On Reason, Continued

On Reason, Continued

There is a previous post on “our special talent” for background reading.

Reason is a constant refrain in Seneca’s Stoic writings because it is our special talent. He deduced that we should exploit our reason because it is the attribute that man enjoys over other species. He stated that other animals have swiftness, great strength, endurance, and keenness in tracking. Humans share many traits with other species, usually in an inferior capacity, but they, alone, have reason. “If nothing but reason is peculiarly man’s, then reason is his sole good and balances all the rest,” concluded Seneca.

Reason is also the way to achieve tranquility in our lives. In the old head versus heart struggle, emotion is not only at odds with reason for the most part, but also is detrimental to tranquility. Emotion, not reason, gives us anger, jealousy, anxiety, remorse, and cruel hope. If one can exercise reason and waylay such emotions, and any excessive emotion, from controlling us or even playing a notable part of our lives, we can achieve tranquility, which makes us more bearable to ourselves and to others. Reason fosters tranquility because it tells us which things we can control and which we can’t and to leave off pointlessly thinking about such things. I sometimes phrase the process as giving myself permission not to dwell, lament, regret, or try to control because I understand the pointlessness of all that.
On the personal level, the opportunities for exercising reason over emotion are ever-present. In dealing with our own past and future and in interacting with others, particularly those closest to us, opportunities to question whether emotion is disserving us and defeating reason are rife. Remember even a “good” emotion can be detrimental and painful when it increases to excess. As Seneca stated, “All excesses are injurious.”

Applying reason in the context of social issues, raises the following question: reason according to whom? Reasonable minds can differ, right? I have a few tests for whether reason is at work or emotion, masquerading as reason. First, in justifying an action or opinion can you state the basis? For example, I object to hunting because it inflicts pain and suffering on animals; it is not needed for the provision of food; it involves the use of guns that are in turn used for human violence and death; it reveals a deep lack of compassion and encourages the worst in human nature, that side that enjoys pain, suffering, and death, just as was or is the case with bull fighting, bear baiting, cock fighting and such other activities. On the other side, one might say, hunting is good because it keeps the animal population down, which is needed because otherwise they would be overrunning our human spaces. That is a reason—a very selfish one for our species, granted, but it does not then lead to wearing camouflage and putting heads on walls. What is the reason for that? If we really must cull the herd we might consider the most humane way to accomplish it. But must we have reasons for everything we enjoy? No, but we might question our enjoyment. A lot of people greatly enjoyed gladiatorial shows in ancient Rome. Seneca described the joy of the spectators at the following event: “The men have nothing to protect them; the whole body is exposed and every stroke tells. Why armor? Why skill? Such things delay the kill. The conclusion of every fight is death; no quarter is given. ‘But the fellow was a highwayman; he killed a man!’ So what? Because he killed a man he deserves his fate, but what did you do, poor man, to deserve having to look on?”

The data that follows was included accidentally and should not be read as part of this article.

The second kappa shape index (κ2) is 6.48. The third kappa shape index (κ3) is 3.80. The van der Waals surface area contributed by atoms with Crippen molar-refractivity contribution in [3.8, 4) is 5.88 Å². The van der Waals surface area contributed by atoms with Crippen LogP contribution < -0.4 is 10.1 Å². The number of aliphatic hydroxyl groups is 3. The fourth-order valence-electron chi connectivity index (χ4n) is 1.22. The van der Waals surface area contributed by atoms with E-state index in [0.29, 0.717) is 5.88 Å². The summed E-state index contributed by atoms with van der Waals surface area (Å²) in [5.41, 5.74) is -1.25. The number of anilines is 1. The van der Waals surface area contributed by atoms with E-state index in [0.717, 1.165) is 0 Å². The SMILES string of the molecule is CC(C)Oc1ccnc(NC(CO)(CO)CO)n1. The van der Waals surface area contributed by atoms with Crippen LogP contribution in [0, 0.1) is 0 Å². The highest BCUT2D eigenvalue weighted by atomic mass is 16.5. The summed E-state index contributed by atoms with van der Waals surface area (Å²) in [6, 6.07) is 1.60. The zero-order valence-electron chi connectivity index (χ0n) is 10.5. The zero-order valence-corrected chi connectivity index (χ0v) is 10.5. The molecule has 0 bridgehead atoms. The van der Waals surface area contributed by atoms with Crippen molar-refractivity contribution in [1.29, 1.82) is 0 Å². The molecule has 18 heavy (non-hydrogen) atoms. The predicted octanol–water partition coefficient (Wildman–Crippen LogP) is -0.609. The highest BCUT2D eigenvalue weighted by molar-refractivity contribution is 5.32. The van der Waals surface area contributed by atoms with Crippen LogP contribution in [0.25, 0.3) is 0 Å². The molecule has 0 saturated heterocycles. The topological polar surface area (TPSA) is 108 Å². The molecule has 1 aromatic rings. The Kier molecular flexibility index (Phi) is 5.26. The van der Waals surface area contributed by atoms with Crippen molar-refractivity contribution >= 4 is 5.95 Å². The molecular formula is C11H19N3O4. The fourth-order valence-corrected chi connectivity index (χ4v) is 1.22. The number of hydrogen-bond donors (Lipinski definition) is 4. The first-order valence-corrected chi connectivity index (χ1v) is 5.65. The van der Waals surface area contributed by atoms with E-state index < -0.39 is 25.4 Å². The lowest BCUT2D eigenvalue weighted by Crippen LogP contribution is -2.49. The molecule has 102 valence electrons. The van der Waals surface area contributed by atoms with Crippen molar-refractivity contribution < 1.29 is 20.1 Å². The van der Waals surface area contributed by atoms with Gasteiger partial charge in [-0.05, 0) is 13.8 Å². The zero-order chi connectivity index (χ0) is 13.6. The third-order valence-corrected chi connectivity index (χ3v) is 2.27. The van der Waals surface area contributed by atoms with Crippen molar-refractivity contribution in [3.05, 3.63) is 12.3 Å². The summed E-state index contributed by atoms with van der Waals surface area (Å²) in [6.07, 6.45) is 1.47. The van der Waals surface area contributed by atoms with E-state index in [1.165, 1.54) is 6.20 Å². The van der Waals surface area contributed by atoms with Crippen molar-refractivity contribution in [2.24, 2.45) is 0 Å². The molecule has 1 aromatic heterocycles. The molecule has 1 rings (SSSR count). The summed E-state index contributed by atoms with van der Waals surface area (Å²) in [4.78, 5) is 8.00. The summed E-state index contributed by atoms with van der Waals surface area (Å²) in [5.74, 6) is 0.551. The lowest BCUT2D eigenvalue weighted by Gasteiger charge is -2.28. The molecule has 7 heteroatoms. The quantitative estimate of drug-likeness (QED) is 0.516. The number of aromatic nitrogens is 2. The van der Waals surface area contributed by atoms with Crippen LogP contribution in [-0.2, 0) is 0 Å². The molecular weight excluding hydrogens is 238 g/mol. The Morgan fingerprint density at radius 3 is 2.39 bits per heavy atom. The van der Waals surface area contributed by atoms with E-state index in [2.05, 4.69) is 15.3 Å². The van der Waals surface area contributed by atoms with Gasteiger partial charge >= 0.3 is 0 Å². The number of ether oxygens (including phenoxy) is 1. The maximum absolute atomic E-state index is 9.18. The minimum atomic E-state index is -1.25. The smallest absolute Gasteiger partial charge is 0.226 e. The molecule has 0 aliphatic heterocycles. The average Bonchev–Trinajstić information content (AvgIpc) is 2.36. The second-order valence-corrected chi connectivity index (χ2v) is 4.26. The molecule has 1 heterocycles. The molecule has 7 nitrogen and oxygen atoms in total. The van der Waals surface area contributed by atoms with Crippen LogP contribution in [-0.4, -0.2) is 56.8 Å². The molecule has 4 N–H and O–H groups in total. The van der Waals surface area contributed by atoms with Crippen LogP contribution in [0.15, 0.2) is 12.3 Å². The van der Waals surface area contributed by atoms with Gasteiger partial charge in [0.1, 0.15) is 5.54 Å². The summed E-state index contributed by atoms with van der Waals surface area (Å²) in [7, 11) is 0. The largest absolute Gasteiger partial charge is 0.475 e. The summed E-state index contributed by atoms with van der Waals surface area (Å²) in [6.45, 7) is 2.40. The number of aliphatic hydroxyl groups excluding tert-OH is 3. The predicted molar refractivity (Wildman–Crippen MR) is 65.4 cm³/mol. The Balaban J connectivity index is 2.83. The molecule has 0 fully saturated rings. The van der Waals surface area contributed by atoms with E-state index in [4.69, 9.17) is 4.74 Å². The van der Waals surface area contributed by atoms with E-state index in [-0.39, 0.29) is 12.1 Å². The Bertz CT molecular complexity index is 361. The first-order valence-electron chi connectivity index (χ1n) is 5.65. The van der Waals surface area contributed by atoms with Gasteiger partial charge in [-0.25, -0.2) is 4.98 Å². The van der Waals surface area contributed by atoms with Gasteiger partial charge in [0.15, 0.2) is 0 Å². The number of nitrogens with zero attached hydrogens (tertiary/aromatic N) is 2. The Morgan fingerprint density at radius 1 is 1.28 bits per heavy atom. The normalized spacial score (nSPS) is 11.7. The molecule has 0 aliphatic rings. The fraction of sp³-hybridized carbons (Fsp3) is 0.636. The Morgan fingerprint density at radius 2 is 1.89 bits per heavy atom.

If, on the other hand, in stating a justification, the words following “because” are elusive, a person must resort to objecting or promoting something “on principal,” “just because,” “because it has always been that way,” or “because that’s just the way I feel!” Why should your feelings, detrimental to you and others, formed without recourse to your special talent as a human and larded with self-indulgence have any bearing at all? Most importantly there is one touchstone for whether one is offering valid reasons: are the points offered as justification self-serving to the proponent and detrimental to others. If so, then the “reasons” even if stated succinctly probably have sprouted from emotion and of the worst kind.

One last thought—individual liberty. Why should any reasonable justification at all be necessary, given that we should all be free to do as we wish? John Stuart Mill, in his essay “On Liberty” develops that point from start to finish very well, and when it comes to government interfering with our lives, his thoughts are a cornerstone of what we think of as individual freedom in a democratic society. Two limitations: Mill was writing about society rather than individual self-help. He was not giving any advice on a person achieving tranquility and living the good life. Second, he makes no bones about limiting individual liberty when it infringes others. In determining the line between individual liberty and the noxious impact on others, Mill has recourse to Reason, as much as Seneca could have ever wanted.

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